Sunday, October 13, 2019


There was a recent article in Quartz about Elon Musk’s quest for “undesign.”
When Elon Musk leads engineering meetings at SpaceX, he says, “the thing I am most impressed with is, what did you undesign?”

Which is to say, what complications did engineers remove? How did they simplify the vehicle?
Without getting sidetracked on Elon Musk, I really like his concept of “undesign.”

For most of my career I have striven for 2 sometimes conflicting objectives: scale and availability.

My experience is that complexity, particularly the associated boundaries, contribute to un-availability.

At first it would seem that even with the compounding of high availability, e.g. 99.999% and 99.999% you would still get 99.998% availability. But that's not the real world. Cobbling together the interconnects (boundaries) you will be lucky to get them to 99.9%. Then do the math. 99.999% x 99.999% x 99.9% gives 99.898%. You've gone from 5 9s to less than 3 9s.

Explain that to your boss.

When I was with a large Memphis-based logistics company, I would always choose simplicity.

That caused us to struggle with scale but that was easier to buy than availability. And the struggle with scale was easier to explain to management.

Take Elon’s advice to heart.

Sunday, October 06, 2019


When Apple announced iOS 13 they also announced iPadOS.

But iOS 13 wouldn't run on my 1st generation iPad Air. And I'd been struggling with only 16GB of storage.

That was enough of an excuse to sell it on and buy a 6th generation iPad.

As soon as I got it I installed iPadOS 13 Beta 4. I followed this all the way through iPadOS 13.1 Beta 4.

And iPadOS promised something that I had always wanted: The ability to easily import files into the iPad without iTunes.

Boy, was I going to be disappointed.

In this Forbes article entitled "Early Thoughts: iPadOS Will Change The Way You Work" said:
#2: A full embrace of external storage devices:
By allowing the iPad's Lightning or USB-C port (depending on what model you have) to be used with adapters to connect to external USB storage devices, consumers can now easily share files utilizing the Files app in iOS and iPadOS. This is not a trivial new feature - it really brings the iPad (and iPhone by extension) significantly closer to the same type of file sharing functionality that has been available in MacOS and Windows for over 20 years.
No, not really. But back to the story.

I even went out and bought a 128GB Lightning/USB-A drive. At least I got a good price on it.

The new feature in iPadOS that is supposed to be "A full embrace of external storage devices" is the Files app.

The Apple fanboys fawned all over this new app. Unfortunately they were victims of Apple's Reality Distortion Field.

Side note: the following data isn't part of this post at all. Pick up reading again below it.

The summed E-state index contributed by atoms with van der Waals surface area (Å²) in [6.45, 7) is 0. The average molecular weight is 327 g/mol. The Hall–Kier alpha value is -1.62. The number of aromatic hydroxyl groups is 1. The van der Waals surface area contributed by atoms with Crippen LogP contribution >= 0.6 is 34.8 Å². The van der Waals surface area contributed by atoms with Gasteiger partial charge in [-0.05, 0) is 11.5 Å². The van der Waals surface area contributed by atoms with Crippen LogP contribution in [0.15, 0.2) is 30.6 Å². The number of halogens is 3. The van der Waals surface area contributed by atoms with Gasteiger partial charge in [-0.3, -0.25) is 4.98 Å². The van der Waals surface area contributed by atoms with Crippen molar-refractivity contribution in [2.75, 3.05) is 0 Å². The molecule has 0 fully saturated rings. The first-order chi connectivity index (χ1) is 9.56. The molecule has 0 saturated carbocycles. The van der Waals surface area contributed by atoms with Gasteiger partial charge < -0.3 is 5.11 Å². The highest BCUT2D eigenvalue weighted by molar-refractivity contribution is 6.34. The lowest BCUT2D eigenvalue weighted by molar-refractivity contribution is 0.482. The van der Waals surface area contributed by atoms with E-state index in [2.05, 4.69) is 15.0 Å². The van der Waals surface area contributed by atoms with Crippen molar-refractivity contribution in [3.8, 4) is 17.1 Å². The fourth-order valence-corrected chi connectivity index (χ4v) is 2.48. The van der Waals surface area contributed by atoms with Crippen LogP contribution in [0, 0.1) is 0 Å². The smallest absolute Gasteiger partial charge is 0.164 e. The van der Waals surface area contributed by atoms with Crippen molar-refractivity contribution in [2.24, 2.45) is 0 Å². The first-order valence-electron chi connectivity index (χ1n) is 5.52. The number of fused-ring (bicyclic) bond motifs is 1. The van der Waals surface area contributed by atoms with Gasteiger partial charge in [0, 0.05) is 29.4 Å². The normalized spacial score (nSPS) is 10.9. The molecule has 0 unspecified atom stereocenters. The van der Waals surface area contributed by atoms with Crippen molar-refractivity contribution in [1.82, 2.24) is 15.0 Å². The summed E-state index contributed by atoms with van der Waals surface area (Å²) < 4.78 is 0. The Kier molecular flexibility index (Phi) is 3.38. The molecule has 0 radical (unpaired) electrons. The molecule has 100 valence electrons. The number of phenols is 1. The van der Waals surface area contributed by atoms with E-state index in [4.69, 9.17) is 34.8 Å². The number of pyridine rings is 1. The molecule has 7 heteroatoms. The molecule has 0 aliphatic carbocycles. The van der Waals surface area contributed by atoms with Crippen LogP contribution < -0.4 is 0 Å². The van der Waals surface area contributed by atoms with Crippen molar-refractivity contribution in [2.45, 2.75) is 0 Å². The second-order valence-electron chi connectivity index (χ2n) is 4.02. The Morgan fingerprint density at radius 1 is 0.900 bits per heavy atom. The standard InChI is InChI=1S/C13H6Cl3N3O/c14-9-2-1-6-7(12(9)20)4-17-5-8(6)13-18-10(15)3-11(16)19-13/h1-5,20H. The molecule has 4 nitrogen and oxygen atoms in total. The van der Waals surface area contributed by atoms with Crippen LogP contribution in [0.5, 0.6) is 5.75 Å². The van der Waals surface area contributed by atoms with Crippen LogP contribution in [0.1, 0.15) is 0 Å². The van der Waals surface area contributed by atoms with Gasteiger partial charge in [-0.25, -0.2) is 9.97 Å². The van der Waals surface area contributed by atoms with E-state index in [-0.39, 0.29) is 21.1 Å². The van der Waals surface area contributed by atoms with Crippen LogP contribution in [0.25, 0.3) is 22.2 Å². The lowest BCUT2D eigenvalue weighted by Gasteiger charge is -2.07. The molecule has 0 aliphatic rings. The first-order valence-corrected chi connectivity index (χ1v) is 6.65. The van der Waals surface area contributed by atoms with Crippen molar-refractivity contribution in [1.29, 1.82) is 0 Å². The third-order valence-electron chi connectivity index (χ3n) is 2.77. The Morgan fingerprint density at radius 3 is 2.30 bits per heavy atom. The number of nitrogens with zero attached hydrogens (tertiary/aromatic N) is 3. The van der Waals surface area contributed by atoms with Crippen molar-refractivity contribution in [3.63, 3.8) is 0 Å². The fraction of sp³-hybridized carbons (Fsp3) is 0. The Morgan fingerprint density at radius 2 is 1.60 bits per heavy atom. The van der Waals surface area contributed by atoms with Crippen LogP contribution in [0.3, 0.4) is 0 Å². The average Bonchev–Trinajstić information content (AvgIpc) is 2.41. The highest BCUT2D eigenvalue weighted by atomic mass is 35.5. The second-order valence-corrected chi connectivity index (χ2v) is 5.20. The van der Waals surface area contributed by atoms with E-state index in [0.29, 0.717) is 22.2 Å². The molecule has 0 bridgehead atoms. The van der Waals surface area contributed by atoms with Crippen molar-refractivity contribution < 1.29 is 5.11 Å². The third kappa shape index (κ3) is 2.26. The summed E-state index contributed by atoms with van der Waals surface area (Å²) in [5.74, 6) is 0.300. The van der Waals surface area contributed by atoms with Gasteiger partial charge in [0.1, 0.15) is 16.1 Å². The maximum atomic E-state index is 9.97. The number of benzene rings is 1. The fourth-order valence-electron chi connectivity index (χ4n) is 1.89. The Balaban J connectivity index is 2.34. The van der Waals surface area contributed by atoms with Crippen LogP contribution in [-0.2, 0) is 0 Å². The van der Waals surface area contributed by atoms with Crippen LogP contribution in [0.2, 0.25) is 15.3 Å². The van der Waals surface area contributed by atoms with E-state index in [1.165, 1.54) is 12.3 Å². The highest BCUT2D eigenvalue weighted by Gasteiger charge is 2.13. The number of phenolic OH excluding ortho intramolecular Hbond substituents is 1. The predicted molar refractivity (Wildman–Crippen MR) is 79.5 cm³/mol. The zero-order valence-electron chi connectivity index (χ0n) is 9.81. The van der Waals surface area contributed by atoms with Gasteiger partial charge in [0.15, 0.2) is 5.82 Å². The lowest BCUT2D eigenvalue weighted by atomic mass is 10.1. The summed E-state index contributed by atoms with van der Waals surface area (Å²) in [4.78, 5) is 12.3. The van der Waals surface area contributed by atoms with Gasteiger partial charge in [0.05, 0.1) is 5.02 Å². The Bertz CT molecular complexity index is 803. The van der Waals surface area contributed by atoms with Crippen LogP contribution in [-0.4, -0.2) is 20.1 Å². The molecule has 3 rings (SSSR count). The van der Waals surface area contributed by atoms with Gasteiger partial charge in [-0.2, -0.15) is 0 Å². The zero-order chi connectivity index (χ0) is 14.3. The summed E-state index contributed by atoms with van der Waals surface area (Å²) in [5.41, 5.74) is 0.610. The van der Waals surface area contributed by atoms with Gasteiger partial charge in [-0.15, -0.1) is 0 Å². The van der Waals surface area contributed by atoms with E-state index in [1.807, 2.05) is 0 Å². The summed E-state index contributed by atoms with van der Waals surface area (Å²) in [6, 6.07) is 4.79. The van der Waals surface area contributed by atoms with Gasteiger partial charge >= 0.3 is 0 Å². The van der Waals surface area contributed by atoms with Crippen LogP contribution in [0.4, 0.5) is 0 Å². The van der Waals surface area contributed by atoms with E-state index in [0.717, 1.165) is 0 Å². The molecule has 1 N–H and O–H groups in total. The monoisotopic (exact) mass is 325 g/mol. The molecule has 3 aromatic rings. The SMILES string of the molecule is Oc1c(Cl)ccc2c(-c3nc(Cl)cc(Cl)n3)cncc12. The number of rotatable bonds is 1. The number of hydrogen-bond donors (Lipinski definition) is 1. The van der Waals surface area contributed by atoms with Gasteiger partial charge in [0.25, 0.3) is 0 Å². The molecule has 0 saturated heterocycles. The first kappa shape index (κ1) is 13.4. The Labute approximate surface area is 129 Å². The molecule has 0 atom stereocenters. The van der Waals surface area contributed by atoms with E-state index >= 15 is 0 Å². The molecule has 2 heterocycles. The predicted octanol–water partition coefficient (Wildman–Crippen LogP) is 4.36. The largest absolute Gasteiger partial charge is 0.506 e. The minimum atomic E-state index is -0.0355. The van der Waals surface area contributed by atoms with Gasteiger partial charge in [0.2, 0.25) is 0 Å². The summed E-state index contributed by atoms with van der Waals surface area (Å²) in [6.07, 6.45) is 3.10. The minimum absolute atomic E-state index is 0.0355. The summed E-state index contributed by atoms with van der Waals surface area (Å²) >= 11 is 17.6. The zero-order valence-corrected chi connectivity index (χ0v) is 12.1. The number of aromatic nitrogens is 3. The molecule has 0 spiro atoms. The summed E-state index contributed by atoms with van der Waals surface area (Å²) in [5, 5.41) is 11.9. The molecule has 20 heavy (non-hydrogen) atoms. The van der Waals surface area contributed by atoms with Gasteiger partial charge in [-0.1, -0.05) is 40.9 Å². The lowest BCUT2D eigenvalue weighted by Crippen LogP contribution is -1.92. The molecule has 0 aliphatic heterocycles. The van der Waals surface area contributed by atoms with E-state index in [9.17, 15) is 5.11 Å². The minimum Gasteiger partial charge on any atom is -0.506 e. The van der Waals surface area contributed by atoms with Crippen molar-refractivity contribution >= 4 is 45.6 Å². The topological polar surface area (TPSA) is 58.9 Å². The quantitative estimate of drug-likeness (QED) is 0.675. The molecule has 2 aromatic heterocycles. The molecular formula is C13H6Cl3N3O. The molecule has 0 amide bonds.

ZDNet finally slipped up and admitted what is real on slide 9 of 9:
The Wrap Up
Developers have yet to take full advantage of the new capabilities in the Files app and add-on storage. In particular, including add-on storage as a location apps can import data from. But I'm sure they're working on it.
Does iPadOS make file management as flexible as MacOS or Windows? No..
"But I'm sure they're working on it." GIVE ME A BREAK!

So what does the Files app do?

Not really very much. Basically it provides a separate file store on an iPad or iPadOS device. For the external storage devices that will connect you can move files into and out of this file store.

What you can't do is move these files into and out of native apps' file store. For example, you can't copy a video file from an external drive and have it show up in the TV app. You can't copy an audio file from an external drive and use it as a ringtone. Oh, the Files app may play the video file from the external drive but try to hand that to a 3 year old and have her play it.

While I'm on a roll, the Lightning/USB-A drive I have can't been seen by the Files app. Suggestions from a fanboy were to use an Apple camera dongle. Oh, that doesn't support Lightning input. Further suggestion was to use an external power supply to power the Apple camera dongle. And you need an USB hub for that.

Here's a picture of the recommended configuration:

They fudged by cropping out the external power supplies for the camera adapter and the USB hub.

Here's an excerpt from a RedmondPie article:
Tested & recommended USB flash drive and hubs for iPhone and Lightning-based iPads:
  • Apple Lightning to USB3 Camera Adapter: $32 (required for Lightning-based iPhones and iPads for connecting USB-A flash drives to them as well as providing external power as most drives won't work on Lightning based devices until and unless external power is provided to them)
  • SanDisk Ultra CZ48 256GB USB 3.0 Flash Drive: $34
  • Samsung Duo Plus 256GB – 300MB/s USB 3.1 Flash Drive: $54
  • Samsung Duo Plus 128GB USB 3.1 Flash Drive: $30
  • SanDisk 128GB Ultra Dual Drive USB Type-C: $22.99
  • SanDisk 256GB Ultra Dual Drive USB Type-C: $39
Notice the first item in the list: Apple Lightning to USB3 Camera Adapter!

Also, the Files app won't support my Windows 10 SMB share. It will support my Drobo if I connect to it as smb://drobo.local.